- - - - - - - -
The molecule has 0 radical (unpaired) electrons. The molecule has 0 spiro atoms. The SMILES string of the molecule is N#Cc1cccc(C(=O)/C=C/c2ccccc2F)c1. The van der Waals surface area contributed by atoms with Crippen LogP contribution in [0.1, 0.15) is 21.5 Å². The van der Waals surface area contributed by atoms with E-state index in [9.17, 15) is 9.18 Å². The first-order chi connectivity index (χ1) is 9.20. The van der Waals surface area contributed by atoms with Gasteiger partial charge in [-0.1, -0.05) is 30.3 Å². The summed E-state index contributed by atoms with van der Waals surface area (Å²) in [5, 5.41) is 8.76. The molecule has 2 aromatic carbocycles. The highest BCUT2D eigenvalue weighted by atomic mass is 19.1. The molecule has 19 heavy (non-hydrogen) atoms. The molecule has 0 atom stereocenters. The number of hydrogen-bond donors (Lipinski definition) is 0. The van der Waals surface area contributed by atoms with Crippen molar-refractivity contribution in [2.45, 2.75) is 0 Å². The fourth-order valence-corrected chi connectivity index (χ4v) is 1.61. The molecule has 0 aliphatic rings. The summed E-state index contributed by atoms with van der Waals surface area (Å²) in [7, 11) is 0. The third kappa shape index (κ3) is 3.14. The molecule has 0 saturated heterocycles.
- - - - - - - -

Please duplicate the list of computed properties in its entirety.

The molecule has 0 radical (unpaired) electrons. The molecule has 0 spiro atoms. The SMILES string of the molecule is N#Cc1cccc(C(=O)/C=C/c2ccccc2F)c1. The van der Waals surface area contributed by atoms with Crippen LogP contribution in [0.1, 0.15) is 21.5 Å². The van der Waals surface area contributed by atoms with E-state index in [9.17, 15) is 9.18 Å². The first-order chi connectivity index (χ1) is 9.20. The van der Waals surface area contributed by atoms with Gasteiger partial charge in [-0.1, -0.05) is 30.3 Å². The summed E-state index contributed by atoms with van der Waals surface area (Å²) in [5, 5.41) is 8.76. The molecule has 2 aromatic carbocycles. The highest BCUT2D eigenvalue weighted by atomic mass is 19.1. The molecule has 19 heavy (non-hydrogen) atoms. The molecule has 0 atom stereocenters. The number of hydrogen-bond donors (Lipinski definition) is 0. The van der Waals surface area contributed by atoms with Crippen molar-refractivity contribution in [2.45, 2.75) is 0 Å². The fourth-order valence-corrected chi connectivity index (χ4v) is 1.61. The molecule has 0 aliphatic rings. The summed E-state index contributed by atoms with van der Waals surface area (Å²) in [7, 11) is 0. The third kappa shape index (κ3) is 3.14. The molecule has 0 saturated heterocycles.